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Abstract

Purpose. Nontypeable Haemophilus influenzae (NTHi) is a commensal in the human nasopharynx and the cause of pneumonia, meningitis, sinusitis, acute exacerbations of chronic obstructive pulmonary disease and acute otitis media (AOM). AOM is the most common ailment for which antibiotics are prescribed in the United States. With the emergence of new strains of antibiotic-resistant bacteria, finding an effective and broad coverage vaccine to protect against AOM-causing pathogens has become a priority. Mouse models are a cost-effective and efficient way to help determine vaccine efficacy. Here, we describe an NTHi AOM model in C57BL/6J mice, which also utilizes a mouse-adapted H1N1 influenza virus to mimic human coinfection.

Methodology. We tested our coinfection model using a protein vaccine formulation containing protein D, a well-studied NTHi vaccine candidate that can be found in the 10-valent Streptococcus pneumoniae conjugate vaccine. We verified the usefulness of our mouse model by comparing bacterial loads in the nose and ear between protein D-vaccinated and control mice.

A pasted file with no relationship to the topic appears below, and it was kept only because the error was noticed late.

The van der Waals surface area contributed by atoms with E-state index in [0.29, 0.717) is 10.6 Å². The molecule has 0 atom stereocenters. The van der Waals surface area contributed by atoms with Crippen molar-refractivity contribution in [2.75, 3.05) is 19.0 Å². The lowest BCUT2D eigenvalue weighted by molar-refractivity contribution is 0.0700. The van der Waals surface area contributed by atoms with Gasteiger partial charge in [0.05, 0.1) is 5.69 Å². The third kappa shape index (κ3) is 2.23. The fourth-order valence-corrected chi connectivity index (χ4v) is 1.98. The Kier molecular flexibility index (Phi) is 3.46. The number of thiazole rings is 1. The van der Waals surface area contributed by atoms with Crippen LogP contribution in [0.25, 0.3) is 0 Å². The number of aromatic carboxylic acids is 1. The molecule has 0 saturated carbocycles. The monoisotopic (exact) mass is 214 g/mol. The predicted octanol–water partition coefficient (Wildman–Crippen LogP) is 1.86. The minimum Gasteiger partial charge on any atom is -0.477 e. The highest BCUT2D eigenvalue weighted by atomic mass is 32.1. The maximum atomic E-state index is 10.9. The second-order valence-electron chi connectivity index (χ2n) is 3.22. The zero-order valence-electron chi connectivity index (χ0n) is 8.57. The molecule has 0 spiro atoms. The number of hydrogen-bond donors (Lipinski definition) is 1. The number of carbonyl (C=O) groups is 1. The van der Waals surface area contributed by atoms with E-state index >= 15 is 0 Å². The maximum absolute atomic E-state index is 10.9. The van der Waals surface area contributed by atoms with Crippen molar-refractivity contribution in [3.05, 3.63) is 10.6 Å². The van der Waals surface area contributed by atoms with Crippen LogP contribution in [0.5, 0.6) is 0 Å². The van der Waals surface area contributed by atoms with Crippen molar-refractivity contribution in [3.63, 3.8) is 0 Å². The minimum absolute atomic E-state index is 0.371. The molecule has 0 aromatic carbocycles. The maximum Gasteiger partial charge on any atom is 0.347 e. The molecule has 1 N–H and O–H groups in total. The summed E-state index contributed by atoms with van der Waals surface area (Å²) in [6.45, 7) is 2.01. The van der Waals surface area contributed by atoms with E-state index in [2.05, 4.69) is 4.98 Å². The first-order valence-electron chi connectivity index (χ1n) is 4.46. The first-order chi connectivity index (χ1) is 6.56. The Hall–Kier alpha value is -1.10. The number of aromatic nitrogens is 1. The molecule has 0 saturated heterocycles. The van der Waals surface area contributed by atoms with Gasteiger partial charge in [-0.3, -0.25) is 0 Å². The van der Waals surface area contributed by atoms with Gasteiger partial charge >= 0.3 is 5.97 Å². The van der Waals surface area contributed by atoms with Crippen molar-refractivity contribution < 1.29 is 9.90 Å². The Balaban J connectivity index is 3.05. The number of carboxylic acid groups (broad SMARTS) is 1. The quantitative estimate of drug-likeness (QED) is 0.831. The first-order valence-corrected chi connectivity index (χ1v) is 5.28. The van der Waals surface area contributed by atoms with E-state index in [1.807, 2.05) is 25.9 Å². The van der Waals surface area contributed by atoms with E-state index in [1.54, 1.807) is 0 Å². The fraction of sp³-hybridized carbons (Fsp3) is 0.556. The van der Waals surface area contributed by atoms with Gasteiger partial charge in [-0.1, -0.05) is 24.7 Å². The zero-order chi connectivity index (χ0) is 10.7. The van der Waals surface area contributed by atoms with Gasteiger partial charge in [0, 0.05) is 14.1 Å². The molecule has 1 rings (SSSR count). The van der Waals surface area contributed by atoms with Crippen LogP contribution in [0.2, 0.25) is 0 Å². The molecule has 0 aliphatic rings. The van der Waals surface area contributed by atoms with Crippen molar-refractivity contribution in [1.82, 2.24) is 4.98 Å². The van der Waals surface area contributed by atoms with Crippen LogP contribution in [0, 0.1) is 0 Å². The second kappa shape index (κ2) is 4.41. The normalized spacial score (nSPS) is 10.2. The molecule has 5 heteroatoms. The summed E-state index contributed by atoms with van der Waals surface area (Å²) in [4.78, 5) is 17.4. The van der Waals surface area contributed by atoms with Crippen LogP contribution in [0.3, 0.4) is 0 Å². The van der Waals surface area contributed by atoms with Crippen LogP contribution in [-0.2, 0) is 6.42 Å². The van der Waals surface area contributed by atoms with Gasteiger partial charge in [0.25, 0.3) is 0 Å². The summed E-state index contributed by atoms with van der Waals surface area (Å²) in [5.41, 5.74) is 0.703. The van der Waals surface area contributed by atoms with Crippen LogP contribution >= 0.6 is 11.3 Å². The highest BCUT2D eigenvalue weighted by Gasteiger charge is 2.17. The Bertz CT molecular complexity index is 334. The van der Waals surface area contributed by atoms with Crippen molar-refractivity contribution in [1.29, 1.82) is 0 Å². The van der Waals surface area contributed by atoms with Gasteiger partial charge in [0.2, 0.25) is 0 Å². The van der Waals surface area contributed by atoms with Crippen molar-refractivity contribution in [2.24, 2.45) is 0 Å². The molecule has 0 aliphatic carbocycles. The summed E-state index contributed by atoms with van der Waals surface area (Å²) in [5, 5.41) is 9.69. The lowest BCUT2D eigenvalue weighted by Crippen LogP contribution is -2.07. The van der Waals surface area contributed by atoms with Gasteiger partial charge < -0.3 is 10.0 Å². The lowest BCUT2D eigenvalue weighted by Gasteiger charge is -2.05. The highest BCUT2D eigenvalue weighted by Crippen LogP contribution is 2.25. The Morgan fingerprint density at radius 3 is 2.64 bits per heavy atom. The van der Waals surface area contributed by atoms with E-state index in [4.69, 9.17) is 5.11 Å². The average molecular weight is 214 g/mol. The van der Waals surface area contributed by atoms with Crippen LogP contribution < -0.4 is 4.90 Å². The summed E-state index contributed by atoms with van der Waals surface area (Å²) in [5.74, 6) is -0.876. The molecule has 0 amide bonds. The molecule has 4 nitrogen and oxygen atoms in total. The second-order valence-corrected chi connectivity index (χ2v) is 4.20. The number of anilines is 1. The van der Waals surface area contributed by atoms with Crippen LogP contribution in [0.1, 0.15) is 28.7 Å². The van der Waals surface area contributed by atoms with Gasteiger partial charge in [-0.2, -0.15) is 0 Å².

Results. While there was no measurable difference in nasal bacterial loads, we did detect significant differences in the bacterial loads of ear washes and ear bullae between vaccinated and control mice.

Conclusion. The results from this study suggest that our NTHi AOM coinfection model is useful for assessing protein vaccines.

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/content/journal/jmm/10.1099/jmm.0.000827
2018-08-23
2019-08-22
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